The demographics of the cleared workforce have been shifting over the past several years. As times have changed and leaks have increased, so, too has the backlog of background investigations. The National Background Investigations Bureau (NBIB) is nearly a year old. Some have argued the agency is moving too slow, but despite the criticism, NBIB is hoping some big changes will help it make a big dent in the backlog.
At this week’s Intelligence and National Security Alliance and AFCEA Intelligence Summit leaders from NBIB and the Defense Security Service were up front about the issues in the process, from the backlog, to the out-of-date adjudicative criteria.
The Federal Investigative Standards (FIS) and 13 adjudicative criteria have remained largely unchanged since 1947. At an annual gathering of facility security officers in June, NBIB Director Charles Phalen referred to the national security program as ‘like a 1947 Chrysler we’re still driving.’ (Point of order – if you want to get any updates about security clearance policy you have to hound these directors at conferences. I personally am just hoping it’s because they’re so backlogged they’ve reassigned all of their public affairs officers as investigators).
The Chrysler Phalen refers to is the 1947 National Security Act. It formulated the National Security Council and is the cornerstone of the personnel security program. The FIS were updated to a tier system in 2008 – that was the first significant update since 1953. Yes, you read that right. If you were applying for a security clearance in the Cold War era you could expect basically the same kind of investigation you’d receive today. Adjudicative criteria have been clarified, but the same basic standards – including criteria that virtually never result in clearance denial – remain on the books.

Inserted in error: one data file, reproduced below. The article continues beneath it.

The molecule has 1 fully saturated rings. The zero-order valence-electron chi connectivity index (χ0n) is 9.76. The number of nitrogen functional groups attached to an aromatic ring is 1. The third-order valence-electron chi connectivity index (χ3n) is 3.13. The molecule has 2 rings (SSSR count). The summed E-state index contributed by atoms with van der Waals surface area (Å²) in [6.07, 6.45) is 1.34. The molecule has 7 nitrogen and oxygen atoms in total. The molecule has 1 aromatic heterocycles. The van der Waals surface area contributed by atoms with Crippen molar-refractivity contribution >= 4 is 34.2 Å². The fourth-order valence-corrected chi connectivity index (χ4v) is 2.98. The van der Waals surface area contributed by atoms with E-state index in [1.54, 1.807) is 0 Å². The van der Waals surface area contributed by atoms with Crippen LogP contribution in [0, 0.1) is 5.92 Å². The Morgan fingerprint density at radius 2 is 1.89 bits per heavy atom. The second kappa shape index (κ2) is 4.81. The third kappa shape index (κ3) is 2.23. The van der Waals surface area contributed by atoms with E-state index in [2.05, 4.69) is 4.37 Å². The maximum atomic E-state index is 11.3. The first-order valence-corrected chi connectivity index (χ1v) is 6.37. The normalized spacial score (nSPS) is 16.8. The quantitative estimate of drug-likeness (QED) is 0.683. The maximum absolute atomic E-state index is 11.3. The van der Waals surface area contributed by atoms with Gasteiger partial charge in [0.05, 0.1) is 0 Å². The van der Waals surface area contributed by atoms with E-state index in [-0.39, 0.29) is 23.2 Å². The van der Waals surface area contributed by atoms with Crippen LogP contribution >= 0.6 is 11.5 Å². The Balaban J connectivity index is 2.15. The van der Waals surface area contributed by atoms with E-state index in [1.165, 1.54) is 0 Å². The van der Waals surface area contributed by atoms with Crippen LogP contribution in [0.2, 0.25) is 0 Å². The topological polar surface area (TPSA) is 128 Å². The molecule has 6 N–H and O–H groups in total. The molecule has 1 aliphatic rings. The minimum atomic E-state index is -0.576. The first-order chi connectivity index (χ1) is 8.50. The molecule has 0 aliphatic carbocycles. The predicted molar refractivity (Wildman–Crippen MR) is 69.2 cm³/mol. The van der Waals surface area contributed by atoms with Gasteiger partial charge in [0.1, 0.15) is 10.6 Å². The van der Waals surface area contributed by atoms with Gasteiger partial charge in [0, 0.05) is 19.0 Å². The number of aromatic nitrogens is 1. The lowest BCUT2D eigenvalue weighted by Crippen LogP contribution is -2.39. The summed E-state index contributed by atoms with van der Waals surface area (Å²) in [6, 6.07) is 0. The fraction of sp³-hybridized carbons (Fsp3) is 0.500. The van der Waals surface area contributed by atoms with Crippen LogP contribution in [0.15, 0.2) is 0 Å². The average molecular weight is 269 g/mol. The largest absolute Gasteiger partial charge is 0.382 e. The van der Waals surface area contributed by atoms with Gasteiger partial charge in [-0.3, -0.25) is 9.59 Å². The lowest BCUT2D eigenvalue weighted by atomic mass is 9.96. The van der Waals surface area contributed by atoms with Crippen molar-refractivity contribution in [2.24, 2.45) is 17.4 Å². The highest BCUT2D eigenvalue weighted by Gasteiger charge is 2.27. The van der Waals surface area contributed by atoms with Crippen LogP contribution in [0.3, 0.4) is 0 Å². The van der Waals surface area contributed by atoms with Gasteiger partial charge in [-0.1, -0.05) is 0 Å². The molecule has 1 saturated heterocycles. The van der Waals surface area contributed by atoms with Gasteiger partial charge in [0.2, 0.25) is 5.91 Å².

While Phalen has been focused on the process – making minor changes to the SF86, creating a new online system for clearance applications, and other process changes – the Defense Security Service is also looking at modernization from a broader context.
“What we truly need to do is we need to take a look at what those adjudicative standards are, and look at in today’s day and age what are the best sources of information that we can go to,” Payne said at the INSA/AFCEA Summit. “That’s the game changer, that’s the thing that can make a significant impact on a security clearance process. We have to take that step, we cannot continue to do things the way we are currently doing them.”
That’s welcome news for those involved with the background investigation process, from investigators to applicants. Previous efforts at improvement have been fairly minor. It seems the current leadership in DSS and NBIB understand real improvements require not just basic changes, but serious overhaul. Investigators today are hindered not just by the FIS, but by a process that requires them to take notes with a pen and paper.
This fall could usher in a new SF-86, next year a new application, but busting through the combined goals of reducing the backlog and reducing the number of leaks takes more than process changes. It will take a major, major overhaul. And if there was any administration where breaking something down and building something new might be possible, this is the one.